Centres of Excellence
Centres of Excellence (COEs) are international military organisations that train and educate leaders and specialists from NATO member and partner countries. They assist in doctrine development, identify lessons learned, improve interoperability and capabilities, and test and validate concepts through experimentation. They offer recognised expertise and experience that is of benefit to the Alliance, and support the transformation of NATO, while avoiding the duplication of assets, resources and capabilities already present within the Alliance.
- COEs cover a wide variety of areas such as civil-military operations, cyber defence, military medicine, energy security, naval mine warfare, defence against terrorism, cold weather operations, and counter-IED.
- Allied Command Transformation has overall responsibility for COEs and is in charge of the establishment, accreditation, preparation of candidates for approval, and periodic assessments of the centres.
- COEs are nationally or multi-nationally funded. NATO does not directly fund COEs nor are they part of the NATO Command Structure.
Role of Centres of Excellence
COEs generally specialise in one functional area and act as subject-matter experts in their field. They distribute their in-depth knowledge through training, conferences, seminars, concepts, doctrine, lessons learned and papers.
In addition to giving NATO and partner country leaders and units the opportunity to augment their education and training, COEs also help the Alliance to expand interoperability, increase capabilities, aid in the development of doctrine and standards, conduct analyses, evaluate lessons learned and experiment in order to test and verify concepts.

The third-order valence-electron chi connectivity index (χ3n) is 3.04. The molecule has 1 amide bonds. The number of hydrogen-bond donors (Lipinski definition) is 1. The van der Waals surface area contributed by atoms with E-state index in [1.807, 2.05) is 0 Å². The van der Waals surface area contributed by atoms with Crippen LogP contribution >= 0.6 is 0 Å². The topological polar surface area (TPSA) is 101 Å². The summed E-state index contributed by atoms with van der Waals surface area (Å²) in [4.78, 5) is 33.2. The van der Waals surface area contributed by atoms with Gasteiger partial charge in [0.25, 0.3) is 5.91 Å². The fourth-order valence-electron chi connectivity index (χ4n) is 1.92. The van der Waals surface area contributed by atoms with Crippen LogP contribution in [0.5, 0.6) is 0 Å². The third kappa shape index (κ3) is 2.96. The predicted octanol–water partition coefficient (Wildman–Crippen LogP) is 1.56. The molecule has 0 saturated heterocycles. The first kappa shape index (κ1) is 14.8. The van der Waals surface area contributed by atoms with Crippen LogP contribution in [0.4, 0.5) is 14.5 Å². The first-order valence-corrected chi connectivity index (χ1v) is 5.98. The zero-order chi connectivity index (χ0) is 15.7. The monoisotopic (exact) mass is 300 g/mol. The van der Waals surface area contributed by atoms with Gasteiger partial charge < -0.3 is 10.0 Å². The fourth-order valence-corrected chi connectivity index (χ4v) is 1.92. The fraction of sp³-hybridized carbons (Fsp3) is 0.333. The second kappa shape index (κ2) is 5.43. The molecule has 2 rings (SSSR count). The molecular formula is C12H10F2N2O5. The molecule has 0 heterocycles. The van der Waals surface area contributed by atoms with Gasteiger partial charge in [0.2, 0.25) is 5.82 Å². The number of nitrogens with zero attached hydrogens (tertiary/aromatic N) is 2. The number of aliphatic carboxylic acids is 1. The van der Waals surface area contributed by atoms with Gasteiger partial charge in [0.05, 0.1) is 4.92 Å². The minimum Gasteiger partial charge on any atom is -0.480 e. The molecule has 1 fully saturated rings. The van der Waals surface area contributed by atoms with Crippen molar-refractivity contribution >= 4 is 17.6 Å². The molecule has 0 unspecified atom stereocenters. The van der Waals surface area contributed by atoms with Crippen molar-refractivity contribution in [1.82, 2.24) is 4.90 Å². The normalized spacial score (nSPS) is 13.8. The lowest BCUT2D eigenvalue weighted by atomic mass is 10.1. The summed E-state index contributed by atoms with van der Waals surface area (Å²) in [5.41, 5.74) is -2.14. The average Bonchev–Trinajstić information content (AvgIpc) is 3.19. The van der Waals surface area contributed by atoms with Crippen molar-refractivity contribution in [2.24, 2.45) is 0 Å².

COEs work alongside the Alliance even though NATO does not directly fund them and they are not part of the NATO Command Structure. They are nationally or multi-nationally funded and are part of a supporting network, encouraging internal and external information exchange to the benefit of the Alliance. The overall responsibility for COE coordination and utilisation within NATO lies with Allied Command Transformation (ACT), in coordination with the Supreme Allied Commander Europe (SACEUR).
Currently, there are 25 COEs with NATO accreditation. The working language of COEs is generally English.
NATO – accredited Centres of Excellence:
- Analysis and Simulation for Air Operations
- Civil-Military Cooperation
- Cold Weather Operations
- Combined Joint Operations from the Sea
- Command and Control
- Cooperative Cyber Defence
- Counter-Improvised Explosive Devices
- Counter Intelligence
- Crisis Management and Disaster Response
- Defence Against Terrorism
- Energy Security
- Explosive Ordnance Disposal
- Human Intelligence
- Joint Air Power
- Joint Chemical, Biological, Radiological and Nuclear Defence
- Military Engineering
- Military Medicine
- Military Police
- Modelling and Simulation
- Mountain Warfare
- Naval Mine Warfare
- Operations in Confined and Shallow Waters
- Security Force Assistance
- Stability Policing
- Strategic Communications